I feel as though my pain and limited mobility, and that it is getting worse, has ended their lives too. I was there for them, and now the tables have turned.

I can no longer even pretend my prospects for contributing to the household income are going to get any better. Sometimes it feels as though hope has gone too.

As my mum says, well you just have to get on with it don’t you – you have no choice – everyone else needs looking after – I had to do it – I can do anything I put my mind to …. yes – that’s guaranteed to make me feel worse. Especially as she never asks how I am (because I’m just like her apparently so should just accept it as she does!), but will ask about my family (great 🙂 ) or tell me about my brothers whose lives are falling apart as a result of their own behaviour and attitudes (not so great 😦 )

3. A chronic condition can be embarrassing.

I  always set unrealistically high expectations for myself and then judge myself negatively when I can’t meet those standards. I’m a perfectionist. But I’m trying to get better 🙂 

We live in a culture that repeatedly tells us we need not be sick or in pain. Also, we have this British stiff upper lip – we pull ourselves up and just get on with things and don’t complain. 

Guilt creeps in too – as though I did this to myself and it’s my fault I can no longer be the person others expect me to be. Do they expect it? – or is that another unrealistic expectation of my own?

When I am asked to do something I have to now think about whether I can. I have always wanted to go to Italy, among other places. I’ve never been abroad beyond 4 days in Paris where i was pregnant and ill, and 4 days in Disneyland Paris where my son was ill. The opportunity was finally raised and I’m having to say no. There are all sorts of places I would like to go and see, but I can’t walk there or around them. To do it my husband would have to take me in a wheelchair – not fair on him. We’d be in the way of others – not fair on them. I’d slow everyone down.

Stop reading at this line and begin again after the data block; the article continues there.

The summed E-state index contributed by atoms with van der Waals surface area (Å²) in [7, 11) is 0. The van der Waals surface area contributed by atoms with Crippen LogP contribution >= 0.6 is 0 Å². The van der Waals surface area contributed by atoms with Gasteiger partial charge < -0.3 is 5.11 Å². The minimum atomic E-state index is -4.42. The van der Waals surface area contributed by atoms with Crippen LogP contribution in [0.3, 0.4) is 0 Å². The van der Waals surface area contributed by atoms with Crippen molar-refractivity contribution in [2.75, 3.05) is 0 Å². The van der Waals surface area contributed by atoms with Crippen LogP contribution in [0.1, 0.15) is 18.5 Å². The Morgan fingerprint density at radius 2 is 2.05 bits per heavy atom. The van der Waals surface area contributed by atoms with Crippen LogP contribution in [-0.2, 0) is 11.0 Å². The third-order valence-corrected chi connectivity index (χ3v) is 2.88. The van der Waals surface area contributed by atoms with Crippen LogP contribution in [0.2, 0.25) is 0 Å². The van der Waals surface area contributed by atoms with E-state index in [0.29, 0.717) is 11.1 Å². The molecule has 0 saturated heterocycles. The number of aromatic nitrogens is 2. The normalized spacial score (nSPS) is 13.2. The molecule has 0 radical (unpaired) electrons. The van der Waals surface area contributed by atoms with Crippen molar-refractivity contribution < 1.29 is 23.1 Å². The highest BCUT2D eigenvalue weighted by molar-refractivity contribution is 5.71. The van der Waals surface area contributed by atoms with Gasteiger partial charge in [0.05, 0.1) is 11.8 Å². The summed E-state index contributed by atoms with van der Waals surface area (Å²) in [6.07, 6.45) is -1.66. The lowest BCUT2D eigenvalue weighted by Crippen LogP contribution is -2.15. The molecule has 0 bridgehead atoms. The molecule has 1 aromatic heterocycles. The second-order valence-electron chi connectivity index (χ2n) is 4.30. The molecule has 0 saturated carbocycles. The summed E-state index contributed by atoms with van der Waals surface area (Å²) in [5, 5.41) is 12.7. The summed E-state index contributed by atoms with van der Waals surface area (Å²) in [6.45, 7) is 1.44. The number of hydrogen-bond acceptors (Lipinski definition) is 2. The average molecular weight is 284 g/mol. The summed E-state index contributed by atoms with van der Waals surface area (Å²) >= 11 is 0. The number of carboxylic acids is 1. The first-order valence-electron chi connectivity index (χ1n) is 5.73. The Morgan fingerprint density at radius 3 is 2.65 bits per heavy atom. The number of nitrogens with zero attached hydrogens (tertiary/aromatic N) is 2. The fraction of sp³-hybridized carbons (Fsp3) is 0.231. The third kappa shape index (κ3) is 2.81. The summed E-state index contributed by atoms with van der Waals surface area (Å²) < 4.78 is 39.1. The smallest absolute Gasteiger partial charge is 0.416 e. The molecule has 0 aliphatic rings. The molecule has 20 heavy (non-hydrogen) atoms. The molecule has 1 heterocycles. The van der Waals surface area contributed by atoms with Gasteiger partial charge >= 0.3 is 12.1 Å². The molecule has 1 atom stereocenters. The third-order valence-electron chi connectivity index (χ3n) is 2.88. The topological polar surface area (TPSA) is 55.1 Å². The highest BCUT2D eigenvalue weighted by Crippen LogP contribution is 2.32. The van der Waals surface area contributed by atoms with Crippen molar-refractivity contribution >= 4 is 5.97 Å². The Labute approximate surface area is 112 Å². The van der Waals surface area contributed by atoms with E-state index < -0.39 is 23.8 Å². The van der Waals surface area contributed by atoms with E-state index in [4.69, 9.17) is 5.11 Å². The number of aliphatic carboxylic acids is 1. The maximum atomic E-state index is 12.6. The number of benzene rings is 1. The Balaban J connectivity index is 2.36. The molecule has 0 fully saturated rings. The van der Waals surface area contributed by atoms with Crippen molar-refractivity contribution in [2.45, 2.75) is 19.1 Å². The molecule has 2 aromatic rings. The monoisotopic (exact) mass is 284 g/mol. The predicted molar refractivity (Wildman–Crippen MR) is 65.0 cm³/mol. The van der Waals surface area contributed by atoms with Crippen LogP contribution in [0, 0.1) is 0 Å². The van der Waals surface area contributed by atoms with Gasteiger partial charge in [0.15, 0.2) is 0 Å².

And in a future where we try to keep our private lives private, I’d have to declare to the world my most inner secrets of my health – that I am in pain, I am stiff and sore and can’t move or stand or walk. It’s like saying I’m old, fat, unhealthy – but it’s my own fault – I should be young, slim, fit and up for anything.

Now I feel guilty because I have someone else to clean my house, touching my things, being in my space – because I can’t do it myself, but in telling others I feel it makes me sound snobby – as though cleaning my own house is beneath me. I can’t go out to work any more. Online work is limited and I will never earn a great deal of money. The pressure is on my husband to work, look after us, look after me! – and also earn enough somehow to get us a home of our own and keep the household going. I feel helpless in the pressure he has on him because of me. However, if I had a choice, I would certainly be independent. Being dependent is not something I would wish on anyone – that feeling of not being entitled and having to ask for things when you don’t earn or have the ability to do it for yourself.

So to my husband and son – I love you – I don’t want to be like this and I am grateful for all you do for me. But it sad, and embarrassing and lonely here. I feel I should be better for you – and I’m doing the best I can.

 

Advertisements

Leave a Reply

Fill in your details below or click an icon to log in:

WordPress.com Logo

You are commenting using your WordPress.com account. Log Out / Change )

Twitter picture

You are commenting using your Twitter account. Log Out / Change )

Facebook photo

You are commenting using your Facebook account. Log Out / Change )

Google+ photo

You are commenting using your Google+ account. Log Out / Change )

Connecting to %s